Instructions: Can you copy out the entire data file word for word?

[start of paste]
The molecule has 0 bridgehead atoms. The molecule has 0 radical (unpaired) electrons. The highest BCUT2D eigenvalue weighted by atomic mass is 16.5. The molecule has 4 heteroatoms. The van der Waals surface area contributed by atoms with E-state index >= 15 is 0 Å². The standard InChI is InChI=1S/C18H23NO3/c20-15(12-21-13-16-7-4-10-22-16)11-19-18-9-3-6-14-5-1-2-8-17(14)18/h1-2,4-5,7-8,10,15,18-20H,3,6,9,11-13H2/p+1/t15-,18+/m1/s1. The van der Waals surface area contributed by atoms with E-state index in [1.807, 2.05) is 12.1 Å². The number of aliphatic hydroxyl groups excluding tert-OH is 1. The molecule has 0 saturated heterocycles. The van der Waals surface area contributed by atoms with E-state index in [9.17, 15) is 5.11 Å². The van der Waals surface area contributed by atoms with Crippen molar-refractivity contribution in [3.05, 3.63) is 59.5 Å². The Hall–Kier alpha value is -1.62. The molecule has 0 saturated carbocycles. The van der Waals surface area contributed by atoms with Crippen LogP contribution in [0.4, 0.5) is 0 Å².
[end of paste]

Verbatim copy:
The molecule has 0 bridgehead atoms. The molecule has 0 radical (unpaired) electrons. The highest BCUT2D eigenvalue weighted by atomic mass is 16.5. The molecule has 4 heteroatoms. The van der Waals surface area contributed by atoms with E-state index >= 15 is 0 Å². The standard InChI is InChI=1S/C18H23NO3/c20-15(12-21-13-16-7-4-10-22-16)11-19-18-9-3-6-14-5-1-2-8-17(14)18/h1-2,4-5,7-8,10,15,18-20H,3,6,9,11-13H2/p+1/t15-,18+/m1/s1. The van der Waals surface area contributed by atoms with E-state index in [1.807, 2.05) is 12.1 Å². The number of aliphatic hydroxyl groups excluding tert-OH is 1. The molecule has 0 saturated heterocycles. The van der Waals surface area contributed by atoms with E-state index in [9.17, 15) is 5.11 Å². The van der Waals surface area contributed by atoms with Crippen molar-refractivity contribution in [3.05, 3.63) is 59.5 Å². The Hall–Kier alpha value is -1.62. The molecule has 0 saturated carbocycles. The van der Waals surface area contributed by atoms with Crippen LogP contribution in [0.4, 0.5) is 0 Å².